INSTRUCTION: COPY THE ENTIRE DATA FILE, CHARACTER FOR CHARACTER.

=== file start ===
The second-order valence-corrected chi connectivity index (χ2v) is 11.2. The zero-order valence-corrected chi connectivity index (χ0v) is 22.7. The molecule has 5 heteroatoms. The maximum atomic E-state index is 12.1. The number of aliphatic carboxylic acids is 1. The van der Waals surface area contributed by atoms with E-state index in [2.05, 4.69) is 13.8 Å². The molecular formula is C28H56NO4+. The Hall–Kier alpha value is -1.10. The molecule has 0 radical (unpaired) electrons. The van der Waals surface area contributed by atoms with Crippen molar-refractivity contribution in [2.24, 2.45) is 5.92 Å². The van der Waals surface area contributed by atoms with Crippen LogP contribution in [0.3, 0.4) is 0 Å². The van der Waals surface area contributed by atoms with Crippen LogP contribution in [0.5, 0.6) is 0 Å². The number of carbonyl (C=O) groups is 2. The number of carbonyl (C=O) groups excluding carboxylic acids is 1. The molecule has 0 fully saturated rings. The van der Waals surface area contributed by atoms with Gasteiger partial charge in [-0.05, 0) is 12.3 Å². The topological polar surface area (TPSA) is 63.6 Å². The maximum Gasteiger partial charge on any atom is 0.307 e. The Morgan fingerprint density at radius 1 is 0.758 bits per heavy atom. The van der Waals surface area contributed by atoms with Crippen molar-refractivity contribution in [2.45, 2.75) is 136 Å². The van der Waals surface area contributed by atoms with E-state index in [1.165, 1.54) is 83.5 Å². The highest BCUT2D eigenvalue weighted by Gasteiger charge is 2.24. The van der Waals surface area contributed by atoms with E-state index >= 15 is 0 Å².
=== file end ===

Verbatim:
The second-order valence-corrected chi connectivity index (χ2v) is 11.2. The zero-order valence-corrected chi connectivity index (χ0v) is 22.7. The molecule has 5 heteroatoms. The maximum atomic E-state index is 12.1. The number of aliphatic carboxylic acids is 1. The van der Waals surface area contributed by atoms with E-state index in [2.05, 4.69) is 13.8 Å². The molecular formula is C28H56NO4+. The Hall–Kier alpha value is -1.10. The molecule has 0 radical (unpaired) electrons. The van der Waals surface area contributed by atoms with Crippen molar-refractivity contribution in [2.24, 2.45) is 5.92 Å². The van der Waals surface area contributed by atoms with Crippen LogP contribution in [0.3, 0.4) is 0 Å². The van der Waals surface area contributed by atoms with Crippen LogP contribution in [0.5, 0.6) is 0 Å². The number of carbonyl (C=O) groups is 2. The number of carbonyl (C=O) groups excluding carboxylic acids is 1. The molecule has 0 fully saturated rings. The van der Waals surface area contributed by atoms with Gasteiger partial charge in [-0.05, 0) is 12.3 Å². The topological polar surface area (TPSA) is 63.6 Å². The maximum Gasteiger partial charge on any atom is 0.307 e. The Morgan fingerprint density at radius 1 is 0.758 bits per heavy atom. The van der Waals surface area contributed by atoms with Crippen molar-refractivity contribution in [2.45, 2.75) is 136 Å². The van der Waals surface area contributed by atoms with E-state index in [1.165, 1.54) is 83.5 Å². The highest BCUT2D eigenvalue weighted by Gasteiger charge is 2.24. The van der Waals surface area contributed by atoms with E-state index >= 15 is 0 Å².